4 Jun 2020 3:33 AM GMT
The Reserve Bank of India (RBI) has filed its counter affidavit stating that a waiving off interest on term loan repayments during moratorium would not be prudent as it would hit the health of banks & risk their financial stability.On May 26, the Top Court had sought a response from the RBI in a plea regarding the levy of interest on loan amounts during the stipulated moratorium period,...
The Reserve Bank of India (RBI) has filed its counter affidavit stating that a waiving off interest on term loan repayments during moratorium would not be prudent as it would hit the health of banks & risk their financial stability.
On May 26, the Top Court had sought a response from the RBI in a plea regarding the levy of interest on loan amounts during the stipulated moratorium period, which has now been extended upto August 31, 2020.
A bench comprising Justices Ashok Bhushan, SK Kaul and MR Shah had granted one week's time was to the Centre and RBI to respond to the plea of a borrower who stands aggrieved by RBI's March 27 Notification, in as much as it allows interest on loan to be charged during the moratorium period.
The RBI has stated that if the six-month moratorium period on loan repayments is declared interest-free, then losses incurred will be Rs 2,01,000 crore, amounting to close to 1 per cent of the national GDP.
"Since the moratorium period has been permitted for six months, the total interest income thus foregone will be about Rs 2,01,000 crore. This amount is close to 1 per cent of the national GDP. And this is only for the banking system, without counting the NBFCs and all India financial institutions. If the banks are required to forego the above amount, there would be huge consequences for the stability of the banking system" - Extract of RBI's Counter Affidavit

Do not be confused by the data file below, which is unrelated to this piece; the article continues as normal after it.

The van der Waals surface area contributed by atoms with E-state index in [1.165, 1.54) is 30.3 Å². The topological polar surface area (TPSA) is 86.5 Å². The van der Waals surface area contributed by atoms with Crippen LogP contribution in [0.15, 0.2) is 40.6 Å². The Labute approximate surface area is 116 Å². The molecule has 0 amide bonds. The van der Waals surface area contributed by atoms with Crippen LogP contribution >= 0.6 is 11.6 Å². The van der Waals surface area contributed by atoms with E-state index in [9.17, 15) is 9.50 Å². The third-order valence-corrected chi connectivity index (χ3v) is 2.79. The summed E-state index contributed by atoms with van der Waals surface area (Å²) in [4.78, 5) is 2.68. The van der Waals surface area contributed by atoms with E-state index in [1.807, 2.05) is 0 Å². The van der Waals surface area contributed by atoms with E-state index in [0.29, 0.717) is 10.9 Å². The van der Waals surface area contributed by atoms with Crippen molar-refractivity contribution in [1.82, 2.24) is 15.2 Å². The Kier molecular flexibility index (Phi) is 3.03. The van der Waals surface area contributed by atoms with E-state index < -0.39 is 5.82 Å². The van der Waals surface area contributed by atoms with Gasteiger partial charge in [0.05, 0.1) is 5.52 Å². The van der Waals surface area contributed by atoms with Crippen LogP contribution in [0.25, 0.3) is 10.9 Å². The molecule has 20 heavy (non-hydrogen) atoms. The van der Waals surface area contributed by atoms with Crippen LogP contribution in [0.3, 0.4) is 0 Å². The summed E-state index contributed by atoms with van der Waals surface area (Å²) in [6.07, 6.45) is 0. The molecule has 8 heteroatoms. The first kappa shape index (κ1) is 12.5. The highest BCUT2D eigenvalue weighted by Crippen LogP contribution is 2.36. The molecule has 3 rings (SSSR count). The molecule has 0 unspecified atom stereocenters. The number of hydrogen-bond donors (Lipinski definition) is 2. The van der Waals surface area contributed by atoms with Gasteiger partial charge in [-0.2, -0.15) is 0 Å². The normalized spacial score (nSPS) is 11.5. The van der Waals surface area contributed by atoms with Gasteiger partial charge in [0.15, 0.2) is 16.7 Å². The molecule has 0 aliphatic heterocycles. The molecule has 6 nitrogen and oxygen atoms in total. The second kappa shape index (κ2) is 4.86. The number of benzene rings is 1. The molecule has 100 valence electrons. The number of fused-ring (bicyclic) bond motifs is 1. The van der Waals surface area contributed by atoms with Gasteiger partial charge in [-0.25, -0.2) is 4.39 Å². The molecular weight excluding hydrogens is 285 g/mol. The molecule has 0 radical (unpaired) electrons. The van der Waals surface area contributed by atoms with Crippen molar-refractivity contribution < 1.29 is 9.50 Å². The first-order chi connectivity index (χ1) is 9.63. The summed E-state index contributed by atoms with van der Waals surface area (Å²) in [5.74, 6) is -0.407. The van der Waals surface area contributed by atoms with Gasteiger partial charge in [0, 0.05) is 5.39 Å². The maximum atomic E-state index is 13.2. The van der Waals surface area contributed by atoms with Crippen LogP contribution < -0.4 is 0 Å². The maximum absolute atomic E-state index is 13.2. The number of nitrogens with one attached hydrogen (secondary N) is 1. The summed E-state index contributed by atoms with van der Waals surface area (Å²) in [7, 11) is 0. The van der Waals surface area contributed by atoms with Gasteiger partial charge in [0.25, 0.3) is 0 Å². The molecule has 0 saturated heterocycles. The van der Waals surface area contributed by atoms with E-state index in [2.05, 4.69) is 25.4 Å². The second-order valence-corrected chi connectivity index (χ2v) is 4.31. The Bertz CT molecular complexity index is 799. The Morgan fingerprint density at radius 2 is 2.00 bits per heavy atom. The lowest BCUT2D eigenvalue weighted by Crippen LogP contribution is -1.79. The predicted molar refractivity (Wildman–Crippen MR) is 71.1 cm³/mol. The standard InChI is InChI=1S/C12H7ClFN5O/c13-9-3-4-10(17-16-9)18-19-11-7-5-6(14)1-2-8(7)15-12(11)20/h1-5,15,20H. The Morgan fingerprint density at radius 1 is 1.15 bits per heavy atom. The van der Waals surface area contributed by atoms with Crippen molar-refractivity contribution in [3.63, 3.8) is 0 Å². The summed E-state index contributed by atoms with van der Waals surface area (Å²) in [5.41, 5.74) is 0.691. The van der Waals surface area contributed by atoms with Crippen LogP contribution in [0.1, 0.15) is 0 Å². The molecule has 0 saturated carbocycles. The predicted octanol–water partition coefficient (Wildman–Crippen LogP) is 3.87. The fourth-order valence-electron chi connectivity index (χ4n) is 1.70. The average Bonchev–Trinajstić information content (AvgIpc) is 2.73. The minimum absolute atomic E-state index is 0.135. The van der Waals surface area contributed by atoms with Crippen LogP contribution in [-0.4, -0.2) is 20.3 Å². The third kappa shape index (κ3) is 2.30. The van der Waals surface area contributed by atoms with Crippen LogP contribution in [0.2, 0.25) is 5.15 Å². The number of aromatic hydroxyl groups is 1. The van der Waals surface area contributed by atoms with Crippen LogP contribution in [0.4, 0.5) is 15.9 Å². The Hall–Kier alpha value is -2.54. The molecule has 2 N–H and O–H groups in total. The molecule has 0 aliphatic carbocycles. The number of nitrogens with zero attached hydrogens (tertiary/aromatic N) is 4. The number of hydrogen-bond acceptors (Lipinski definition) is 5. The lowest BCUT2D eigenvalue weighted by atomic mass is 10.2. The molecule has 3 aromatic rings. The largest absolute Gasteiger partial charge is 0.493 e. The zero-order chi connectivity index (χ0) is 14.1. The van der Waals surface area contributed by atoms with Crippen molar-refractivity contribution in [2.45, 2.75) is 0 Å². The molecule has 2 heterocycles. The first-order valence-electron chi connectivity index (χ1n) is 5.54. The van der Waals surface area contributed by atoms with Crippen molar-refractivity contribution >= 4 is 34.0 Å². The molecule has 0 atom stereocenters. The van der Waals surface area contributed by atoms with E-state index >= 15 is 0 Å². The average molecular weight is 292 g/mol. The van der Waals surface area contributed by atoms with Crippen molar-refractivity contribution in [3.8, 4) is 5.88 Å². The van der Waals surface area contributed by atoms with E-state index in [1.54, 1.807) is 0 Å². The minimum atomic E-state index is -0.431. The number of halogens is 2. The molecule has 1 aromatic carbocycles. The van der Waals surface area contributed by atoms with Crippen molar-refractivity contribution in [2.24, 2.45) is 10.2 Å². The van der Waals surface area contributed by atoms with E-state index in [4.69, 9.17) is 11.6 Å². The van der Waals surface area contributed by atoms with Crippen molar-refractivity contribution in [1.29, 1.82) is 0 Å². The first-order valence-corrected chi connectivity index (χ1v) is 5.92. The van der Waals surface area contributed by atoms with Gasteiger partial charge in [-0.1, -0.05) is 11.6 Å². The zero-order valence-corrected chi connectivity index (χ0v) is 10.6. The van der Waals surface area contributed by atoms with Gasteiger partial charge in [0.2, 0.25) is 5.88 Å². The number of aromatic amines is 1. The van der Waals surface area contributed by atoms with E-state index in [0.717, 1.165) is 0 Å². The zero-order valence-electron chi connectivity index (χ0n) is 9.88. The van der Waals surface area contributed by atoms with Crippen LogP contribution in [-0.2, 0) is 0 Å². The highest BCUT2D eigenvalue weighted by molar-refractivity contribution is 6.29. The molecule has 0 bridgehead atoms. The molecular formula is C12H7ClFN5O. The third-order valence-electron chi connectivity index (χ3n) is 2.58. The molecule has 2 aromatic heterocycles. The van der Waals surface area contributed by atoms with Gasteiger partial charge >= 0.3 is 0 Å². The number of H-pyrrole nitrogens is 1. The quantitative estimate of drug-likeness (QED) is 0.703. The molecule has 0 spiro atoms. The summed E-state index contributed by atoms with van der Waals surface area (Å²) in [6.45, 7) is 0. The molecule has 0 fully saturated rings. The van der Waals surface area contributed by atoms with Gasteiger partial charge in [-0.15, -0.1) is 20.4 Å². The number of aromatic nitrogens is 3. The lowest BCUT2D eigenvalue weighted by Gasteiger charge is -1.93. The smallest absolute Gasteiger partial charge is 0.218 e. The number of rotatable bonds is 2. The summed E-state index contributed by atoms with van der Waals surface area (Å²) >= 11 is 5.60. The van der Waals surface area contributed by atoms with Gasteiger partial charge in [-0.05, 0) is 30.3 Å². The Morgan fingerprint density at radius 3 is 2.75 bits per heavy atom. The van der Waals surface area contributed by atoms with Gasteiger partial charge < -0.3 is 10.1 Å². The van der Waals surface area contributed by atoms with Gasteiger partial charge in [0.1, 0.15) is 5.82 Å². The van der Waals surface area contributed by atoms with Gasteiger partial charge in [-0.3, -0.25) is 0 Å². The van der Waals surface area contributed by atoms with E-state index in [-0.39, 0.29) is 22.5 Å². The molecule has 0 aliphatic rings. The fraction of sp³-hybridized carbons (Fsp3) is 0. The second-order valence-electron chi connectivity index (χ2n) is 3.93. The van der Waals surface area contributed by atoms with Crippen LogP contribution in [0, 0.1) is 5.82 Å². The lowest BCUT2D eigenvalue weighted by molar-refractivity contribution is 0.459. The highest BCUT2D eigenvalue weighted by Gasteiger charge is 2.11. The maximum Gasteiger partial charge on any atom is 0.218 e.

In wake of the Covid19 pandemic, RBI issued a circular on March 27 asking financial institutions to allow customers a moratorium on loan instalments that fall between March 1 and May 31. This was a mitigating move in order to provide respite to the borrowers.
"Any economic relief has an opportunity cost, and if the argument of the petitioner is accepted, the same would amount to shifting the opportunity cost of the reliefs enjoyed by the borrowers by virtue of moratorium to the lending institutions and depositors of the country," said the RBI.
The interest on advances forms an important source of income for banks and after meeting the cost of funds, the banks also need to sustain reasonable interest margins for viable operations, the central-bank of India stated.
On May 22, the RBI extended the moratorium for another three months, until August 31.
Petitioner Gajendra Sharma, who is aggrieved by the charging of interest on his loan, moved the apex court arguing that the objective of the circular would be rendered futile if interest is levied, and a multiplied effect will show up in increased EMIs at a later stage. Therefore, the interest should not be charged during the moratorium period.
RBI has stated that it cannot do so as it would directly effect the financial health of banking system.
"Banks are commercial entities that intermediate between depositors & borrowers. They are expected to run on viable commercial considerations" said the RBI, adding that interests and advances formed an important source of income for banks.
Sharma had further stated that the waiver of interest as aforementioned was imperative as his right to life due to imposition of the lockdown stands effected in as much as it was putting his Right To Livelihood at risk.
To this, the RBI stated,
"It is well settled that the fundamental right to life includes all the components of right to life; however, the subject matter before this court holds greater importance qua the economy of the country. It is emphatically denied that the circular issued by the answering Respondent (RBI) interfere in any manner with the employment or livelihood of any citizen of this country."
Click To Download Counter-Affidavit